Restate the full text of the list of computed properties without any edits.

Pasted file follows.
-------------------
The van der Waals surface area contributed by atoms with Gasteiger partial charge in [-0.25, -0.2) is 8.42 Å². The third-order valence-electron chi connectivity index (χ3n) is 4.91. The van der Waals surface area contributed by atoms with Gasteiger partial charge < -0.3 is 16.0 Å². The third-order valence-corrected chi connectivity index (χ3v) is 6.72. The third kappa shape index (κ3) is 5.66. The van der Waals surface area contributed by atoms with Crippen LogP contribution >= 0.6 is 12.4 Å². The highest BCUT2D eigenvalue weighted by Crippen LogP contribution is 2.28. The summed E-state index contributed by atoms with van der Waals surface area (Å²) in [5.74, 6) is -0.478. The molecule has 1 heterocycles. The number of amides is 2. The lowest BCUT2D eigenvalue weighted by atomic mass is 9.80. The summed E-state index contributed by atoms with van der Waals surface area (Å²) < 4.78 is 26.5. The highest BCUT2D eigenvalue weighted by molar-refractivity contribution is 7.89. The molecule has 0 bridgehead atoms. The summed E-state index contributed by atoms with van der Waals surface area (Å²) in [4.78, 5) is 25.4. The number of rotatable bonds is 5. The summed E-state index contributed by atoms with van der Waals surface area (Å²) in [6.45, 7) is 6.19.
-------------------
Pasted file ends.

The van der Waals surface area contributed by atoms with Gasteiger partial charge in [-0.25, -0.2) is 8.42 Å². The third-order valence-electron chi connectivity index (χ3n) is 4.91. The van der Waals surface area contributed by atoms with Gasteiger partial charge < -0.3 is 16.0 Å². The third-order valence-corrected chi connectivity index (χ3v) is 6.72. The third kappa shape index (κ3) is 5.66. The van der Waals surface area contributed by atoms with Crippen LogP contribution >= 0.6 is 12.4 Å². The highest BCUT2D eigenvalue weighted by Crippen LogP contribution is 2.28. The summed E-state index contributed by atoms with van der Waals surface area (Å²) in [5.74, 6) is -0.478. The molecule has 1 heterocycles. The number of amides is 2. The lowest BCUT2D eigenvalue weighted by atomic mass is 9.80. The summed E-state index contributed by atoms with van der Waals surface area (Å²) < 4.78 is 26.5. The highest BCUT2D eigenvalue weighted by molar-refractivity contribution is 7.89. The molecule has 0 bridgehead atoms. The summed E-state index contributed by atoms with van der Waals surface area (Å²) in [4.78, 5) is 25.4. The number of rotatable bonds is 5. The summed E-state index contributed by atoms with van der Waals surface area (Å²) in [6.45, 7) is 6.19.